The ocean is a great setting for video games. Since Sid Meier's Pirates!, people have been settings games on the open sea. It's possibly the sense of freedom and adventure, and possibly it's the romanticization that sea-travel gets in media. It's most likely because rendering a bunch of blue is probably a lot less difficult than designing a world to run around in. Enter King of Seas, an action-RPG set on the open ocean which puts you in charge of a ship and basically tells you to go nuts and have some nautical adventures.
As a huge fan of pirates, I was pretty stoked to be given a chance to play a 45-minute preview build of King of Seas recently. Despite the name of the game, you can pick from either a female or male protagonist which is a nice touch. I suppose 'Monarch of Seas' doesn't have as nice of a ring to it. So after picking my lady pirate, I being the opening of the game, which starts with a brief tutorial setting out the main gameplay that you'll be doing for most of the game, at least, as far as I can tell from a 45-minute gameplay preview.
As you might expect from a game called King of Seas, your primary gameplay revolves around captaining a ship. It's all seen from a top-down perspective, and sort of reminds me of Overboard! (Shipwreckers! in the US). You sail around, firing your left and right broadsides at enemy ships to take them out. As it's an RPG, you have different stats that can go up and down and buy and equip better weapons and equipment to make your various pirate-y missions easier to get through.
My big gripe with King of Seas is that it's pretty painful to play. The top-down camera is completely fixed. Since you have left and right canons and have to keep circling to avoid damage, it isn't easy to track which canon is which. The map you're given is also completely useless. It can just about be used to navigate your way to any given mission marker, but other than it seems to hold very little information. Smaller islands aren't present at all, and there's no way of zooming in or moving the map around to make finding your way any easier.
It's these issues that made getting through the opening a bit of a chore. After your short gameplay tutorial, you're dumped onto a pirate island and have to do several more missions to spoon-feed you all of the various mechanics. I was looking forward to finally getting some of the freedom that the open sea promised me, but once I got that freedom, I regretted it. With not much direction beyond 'take out 3 merchant ships,' I set out to plunder and pillage and was immediately set upon by a pirate hunter.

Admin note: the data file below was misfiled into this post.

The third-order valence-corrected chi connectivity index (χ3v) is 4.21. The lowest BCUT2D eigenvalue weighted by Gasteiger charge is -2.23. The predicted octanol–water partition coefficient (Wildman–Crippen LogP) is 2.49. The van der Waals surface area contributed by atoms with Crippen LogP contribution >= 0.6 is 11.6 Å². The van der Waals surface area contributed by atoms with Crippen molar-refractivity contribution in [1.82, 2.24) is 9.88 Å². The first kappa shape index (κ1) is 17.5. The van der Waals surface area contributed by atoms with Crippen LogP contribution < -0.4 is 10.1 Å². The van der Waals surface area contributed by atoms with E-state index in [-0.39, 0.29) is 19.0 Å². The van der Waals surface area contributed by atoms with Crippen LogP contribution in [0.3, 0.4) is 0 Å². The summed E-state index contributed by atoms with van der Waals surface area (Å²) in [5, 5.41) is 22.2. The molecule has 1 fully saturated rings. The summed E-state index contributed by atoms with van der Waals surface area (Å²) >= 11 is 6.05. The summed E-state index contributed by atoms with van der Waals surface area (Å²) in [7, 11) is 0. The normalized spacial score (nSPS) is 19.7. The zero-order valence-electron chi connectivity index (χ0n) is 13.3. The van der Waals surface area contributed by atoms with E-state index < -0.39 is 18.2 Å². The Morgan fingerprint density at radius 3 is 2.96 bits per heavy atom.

'Nevermind!' I thought. 'They told me my ship was small and maneuverable, so I should be able just to outrun them.' 20 minutes later, when I had still failed to find any merchant ships but had been attacked by pirate hunters 9 times, I was ready to admit that maybe that pirate captain had lied to me about the whole 'small and maneuverable' thing. The camera can only zoom out so far, so it's pretty difficult to avoid conflict or actually to find ships to plunder, for that matter. I was about ready to give up at this stage, and honestly, I only had about 5 minutes of playtime left anyway.
It's not all bad, though. King of Seas looks and sounds pretty fantastic. The character and menu art is very well done, and the art style suits a light-hearted pirate adventure on the high seas. The graphics also work well for the tone of the game, as they're highly stylized and exceedingly colorful, which works again with the cartoonish look of the hand-drawn parts. The sea effects are also well done, which is nice considering that the sea is what you spend 90% of your time staring at during gameplay.
Other than the graphics, King of Seas doesn't have much to offer in its current state. The storyline is nothing special, and while the graphics are decent, the gameplay leaves a lot to be desired. With some tweaking to the camera and the map, there is a chance that this could actually become a decent pirate adventure RPG. As it stands, there is just too much competition in the genre to make me recommend the game to anyone. Having said that, there's still a chance for this game to make a comeback when it releases, so don't write it off just yet.
TechRaptor previewed King of Seas on PC Via Steam with a code provided by the developers.